The fluffy beard might help to add a few years, but Nick Heidfeld still looks as though he's not long past his teens. And yet this year he not only turns 32, he also celebrates his 10th season as a full-time grand prix driver.
With Rubens Barrichello currently unemployed, only Giancarlo Fisichella and Jarno Trulli have been around longer, and only the two Italian veterans and Mark Webber are older.
"It's strange," he smiles. "It doesn't seem like such a long time. Things go by pretty quickly."
Like the rest of the drivers Heidfeld, will be eager to see how things shape up over the next week or so, as most of the major contenders launch their new cars and undertake their first serious laps.
The new Algarve track is the main destination, but BMW Sauber will be doing their own thing in Valencia, so for a while at least the team will struggle to properly judge where they fit in. But it's not just about instant comparisons, all drivers are keen to discover whether the new cars fit well with their driving style and personal preference.
In 2008, several established names were in the unfortunate situation of being humbled by teammates. Speed and ultimate talent always play a big part, but if you're not happy with the car, or struggle to get the most out of it in qualifying, then things can look worse than they really are. Like Kimi Raikkonen, Heidfeld had problems extracting the most out of his tyres on Saturday afternoons, and his reputation suffered as a result.
Robert Kubica leads Nick Heidfeld through the chicane at Magny-Cours © LAT
Often he was several rows behind teammate Robert Kubica on the grid, and it didn't look good. For a team that had let Sebastian Vettel and Timo Glock go elsewhere - and was capable of attracting the interest of the likes of Fernando Alonso - the German driver's performances were frustrating, to say the least.
And yet Heidfeld remains in BMW's employ in 2009. That reflects not just the management's faith that, given the right package, Heidfeld can turn things around.
But also the fact that on Sundays Nick often did more than enough to make up the lost ground. In a season with a series of unpredictable races, he brought the white and blue car safely home in second place in Australia, Canada, Britain and Belgium. Not once did he make a mistake that cost him points, and he finished every single race. In the end he amassed 60 points - only 15 less than Raikkonen and Kubica.
Given the potential of the car, it could have been even better - and he didn't suffer the sort of bad luck that afflicted other front runners. But it in the end, points count.
On his own Nick would have finished fifth in the constructors' table, ahead of Toyota! Nevertheless, those qualifying problems have to be addressed in 2009.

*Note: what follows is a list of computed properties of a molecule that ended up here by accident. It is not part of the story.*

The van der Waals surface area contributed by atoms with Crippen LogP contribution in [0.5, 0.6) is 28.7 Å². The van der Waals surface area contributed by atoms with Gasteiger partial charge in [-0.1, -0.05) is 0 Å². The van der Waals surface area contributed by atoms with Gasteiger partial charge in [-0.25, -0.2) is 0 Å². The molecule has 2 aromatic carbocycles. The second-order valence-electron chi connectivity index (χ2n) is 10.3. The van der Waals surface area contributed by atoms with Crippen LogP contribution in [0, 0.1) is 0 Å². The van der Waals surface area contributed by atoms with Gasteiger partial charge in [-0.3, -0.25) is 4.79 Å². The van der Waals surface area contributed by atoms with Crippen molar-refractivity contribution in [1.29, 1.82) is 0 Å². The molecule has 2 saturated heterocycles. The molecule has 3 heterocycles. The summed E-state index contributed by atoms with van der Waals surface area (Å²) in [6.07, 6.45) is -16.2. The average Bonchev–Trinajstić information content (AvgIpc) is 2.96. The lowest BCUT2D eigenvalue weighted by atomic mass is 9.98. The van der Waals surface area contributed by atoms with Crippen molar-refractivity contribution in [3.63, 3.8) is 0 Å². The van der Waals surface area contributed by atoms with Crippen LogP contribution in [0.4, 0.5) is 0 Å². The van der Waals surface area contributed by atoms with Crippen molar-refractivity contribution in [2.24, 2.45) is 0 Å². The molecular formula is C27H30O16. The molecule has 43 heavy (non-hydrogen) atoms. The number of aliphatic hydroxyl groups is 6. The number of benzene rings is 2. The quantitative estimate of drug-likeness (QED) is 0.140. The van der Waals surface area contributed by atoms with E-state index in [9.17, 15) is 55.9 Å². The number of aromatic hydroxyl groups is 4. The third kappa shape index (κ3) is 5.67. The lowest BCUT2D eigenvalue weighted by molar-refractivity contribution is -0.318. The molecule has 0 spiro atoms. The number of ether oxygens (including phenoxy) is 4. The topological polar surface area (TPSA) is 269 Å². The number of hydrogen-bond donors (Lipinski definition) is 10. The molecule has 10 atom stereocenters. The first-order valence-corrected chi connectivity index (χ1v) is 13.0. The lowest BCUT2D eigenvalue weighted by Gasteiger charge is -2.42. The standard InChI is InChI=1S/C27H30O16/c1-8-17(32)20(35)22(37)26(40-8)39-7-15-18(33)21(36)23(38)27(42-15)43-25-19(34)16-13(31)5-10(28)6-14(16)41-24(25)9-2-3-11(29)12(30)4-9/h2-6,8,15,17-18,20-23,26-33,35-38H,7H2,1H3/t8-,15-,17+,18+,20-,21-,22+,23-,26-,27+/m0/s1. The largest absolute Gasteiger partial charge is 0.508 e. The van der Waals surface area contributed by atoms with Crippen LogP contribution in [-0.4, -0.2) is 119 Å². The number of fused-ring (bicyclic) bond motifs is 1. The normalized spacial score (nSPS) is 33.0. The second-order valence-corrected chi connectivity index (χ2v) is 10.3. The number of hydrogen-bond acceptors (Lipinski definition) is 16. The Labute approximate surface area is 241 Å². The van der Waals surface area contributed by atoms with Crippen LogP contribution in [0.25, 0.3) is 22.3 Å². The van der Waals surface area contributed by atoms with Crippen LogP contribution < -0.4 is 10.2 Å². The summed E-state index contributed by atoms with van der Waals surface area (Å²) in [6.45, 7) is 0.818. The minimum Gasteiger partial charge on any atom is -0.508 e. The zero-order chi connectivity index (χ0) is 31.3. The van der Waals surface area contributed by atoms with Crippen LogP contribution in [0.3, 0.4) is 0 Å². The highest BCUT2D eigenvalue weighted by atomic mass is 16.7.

"That's the biggest problem I had, my qualifying performance, especially in mid-season," he says. "Luckily my races were good, but obviously with good qualifying I could have finished much higher up. That was disappointing.
"I had some problems in the middle of the season with the tyres, especially affecting qualifying. But on the other hand I had several podium finishes and I was fighting in the championship with Heikki and Kimi, who were not in the worst cars. The first couple of races were ok, so it's not all been negative like I sometimes have the feeling it was looked at from the outside.
"More importantly, what I'm happy about for myself personally is that in the time where I had problems with the tyres and in qualifying I still kept my cool, and maximised the potential I had then. Ok, the potential was not good enough, but I still then drove strong races, I didn't throw the car away, I didn't crash, I didn't do anything stupid. I think that shows with the position in the championship, that it was nowhere near as bad as one might think, looking at the problems I had. So I'm very happy about that.
"Also, I seemed to find my way out of the problems. I changed a couple of things on the car and in my driving, and it was pretty clear that it was improving. That's why I was reasonably happy with a season that, of course, should have gone better. "The biggest part was the warm-up of the tyre and secondly the usage, not only in terms of warm-up. I tried things focussing on qualifying, mainly for heat-up, but found things that also helped me in the race and for general pace."
Of course all that matters is lap time and it's not always easy to convince your engineers that there's a specific reason for your struggles.
Nick Heidfeld confers with his engineer in Monaco © XPB
"It's easier to do that for me than a newcomer," he insists. "Since I've been in F1 usually I've coped well against my teammates, including Robert. Before that we were together one and a half years and usually I was pretty strong. So I worked also with BMW and Sauber for a long time, and they know what I'm capable of doing normally. They know that it was not normal. For me one side it was not nice, being beaten by your teammate, but on the other side at least I knew what was possible, what I could do, and what I had to work on. That was also a help.
"I think you simply have to look at my career in F1, at the numbers, and maybe especially for 2008 not so much at what was said, because I get the impression that what is said sometimes is that the year was a disaster for me. For me personally it was not anywhere near what I targeted for myself, but if you look at the results, it was still not a disaster, it was still good."
So do we put too much emphasis on qualifying comparisons?
"The most important thing is the points in the end, but qualifying is important normally to achieve that target, and with a better qualifying performance I would have scored more points. That is very clear. But at least as important is your race craft and I think I've shown over the years that I'm pretty good at that. My target and my belief is that I will be good, or close to perfect, in all regards, not only in racing."
With this year's rules changes, including a switch to slicks, it's anyone's guess as to how things will pan out. However, Nick learned last year that initial tests don't always tell the full story.
"The beginning of the season was extreme, actually. Before the new car was out we were very optimistic, we knew the numbers looked nice. Then we drove the car for the first time, and it was really, really bad.
"We were just far too slow, the car was extremely difficult to drive. I've been in F1 for a couple of years now and people in F1 know the rule that once you drive a car, you know what you have. You can't change it.